Date of Award


Document Type


Degree Name

Master of Arts (MA)



First Advisor

Professor Jeremy Lipschultz

Second Advisor

Professor Michael Sherer

Third Advisor

Professor Jerold Simmons

Fourth Advisor

Professor Michael Krainak


A content analysis of the ten top-grossing films of 1993 was conducted examining the depiction of the family, the portrayal of violence, and the representation of religion. The results were compared with the "rhetorical vision" of popular motion pictures by film critic Michael Medved. Medved's 1992 Hollywood VS America attacked the entertainment industry for its anti­ family, pro-violence, and anti-religious messages in film. A thematic comparison indicated that, across the three categories, Medved's criticisms were supported about half of the time by the film sample. A deeper look at the results shows that Medved's criticisms regarding the depiction of the family and the portrayal of violence were largely unsupported by the sample. His observations about anti-family messages were not found in any of the seven films evaluated for family content. The pro-violence content was reported in two of the six films studied for violence. Medved's contention that religion is not represented in popular film was strongly supported, showing agreement in nine of the ten films in the sample. The thesis concludes that, in the areas of family and violence, his criticisms focus on the film content outside of their narrative context. That is, actual "anti family" and "pro-violence" issues are present in the films, but are treated in such a way as to reaffirm the "traditional values" of contemporary society. It is concluded that, overall, this reflection of accepted ideals is validated by the top-grossing box office status of the films. That popular motion picture content may be an indication of current social standards is discussed. Future areas of research and criticism within the context of social responsibility are considered.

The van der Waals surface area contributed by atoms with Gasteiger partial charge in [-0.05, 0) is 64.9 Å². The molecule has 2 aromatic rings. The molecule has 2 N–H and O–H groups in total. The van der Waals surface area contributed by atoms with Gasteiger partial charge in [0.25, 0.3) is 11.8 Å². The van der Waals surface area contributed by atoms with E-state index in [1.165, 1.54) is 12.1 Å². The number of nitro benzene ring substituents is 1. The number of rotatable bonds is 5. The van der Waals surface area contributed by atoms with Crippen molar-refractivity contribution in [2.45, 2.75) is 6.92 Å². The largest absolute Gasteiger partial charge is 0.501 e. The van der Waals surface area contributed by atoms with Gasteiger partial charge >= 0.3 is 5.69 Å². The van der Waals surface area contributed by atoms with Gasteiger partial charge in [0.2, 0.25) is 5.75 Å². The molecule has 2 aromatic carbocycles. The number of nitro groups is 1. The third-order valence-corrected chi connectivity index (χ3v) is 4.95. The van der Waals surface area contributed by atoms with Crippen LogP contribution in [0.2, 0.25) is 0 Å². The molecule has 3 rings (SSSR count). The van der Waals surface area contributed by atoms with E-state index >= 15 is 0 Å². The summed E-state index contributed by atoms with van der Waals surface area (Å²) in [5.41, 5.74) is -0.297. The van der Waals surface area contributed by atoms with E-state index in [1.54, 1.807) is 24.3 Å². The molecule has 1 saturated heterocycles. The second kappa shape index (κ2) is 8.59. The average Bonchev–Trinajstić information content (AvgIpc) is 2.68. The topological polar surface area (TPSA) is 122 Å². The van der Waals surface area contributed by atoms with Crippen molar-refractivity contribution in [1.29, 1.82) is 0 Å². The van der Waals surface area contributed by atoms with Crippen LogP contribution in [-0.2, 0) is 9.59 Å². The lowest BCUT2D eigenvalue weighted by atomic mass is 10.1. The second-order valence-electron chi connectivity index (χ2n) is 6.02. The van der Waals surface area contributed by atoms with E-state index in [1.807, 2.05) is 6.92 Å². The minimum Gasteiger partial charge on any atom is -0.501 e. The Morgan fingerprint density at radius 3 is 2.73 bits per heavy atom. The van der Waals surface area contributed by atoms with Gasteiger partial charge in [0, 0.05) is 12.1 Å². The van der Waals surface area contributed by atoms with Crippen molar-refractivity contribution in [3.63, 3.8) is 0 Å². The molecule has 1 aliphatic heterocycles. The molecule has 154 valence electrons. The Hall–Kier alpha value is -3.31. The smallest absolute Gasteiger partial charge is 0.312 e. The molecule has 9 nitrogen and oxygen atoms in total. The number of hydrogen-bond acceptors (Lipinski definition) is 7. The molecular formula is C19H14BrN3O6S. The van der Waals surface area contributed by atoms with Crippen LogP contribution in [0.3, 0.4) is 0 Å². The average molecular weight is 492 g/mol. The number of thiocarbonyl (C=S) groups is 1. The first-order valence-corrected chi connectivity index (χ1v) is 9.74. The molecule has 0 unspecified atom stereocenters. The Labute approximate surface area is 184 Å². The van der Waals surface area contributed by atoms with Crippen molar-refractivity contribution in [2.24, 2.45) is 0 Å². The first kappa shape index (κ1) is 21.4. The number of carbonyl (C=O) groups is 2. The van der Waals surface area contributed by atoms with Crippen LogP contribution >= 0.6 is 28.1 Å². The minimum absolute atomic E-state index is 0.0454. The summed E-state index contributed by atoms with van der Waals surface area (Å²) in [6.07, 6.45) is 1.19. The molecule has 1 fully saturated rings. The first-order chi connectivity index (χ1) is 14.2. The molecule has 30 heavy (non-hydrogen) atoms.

A Thesis Presented to the Department of Communication and the Faculty of the Graduate College University of Nebraska In Partial Fulfillment of the Requirements for the Degree Master of Arts University of Nebraska at Omaha. Copyright 1995 Christopher Marsh.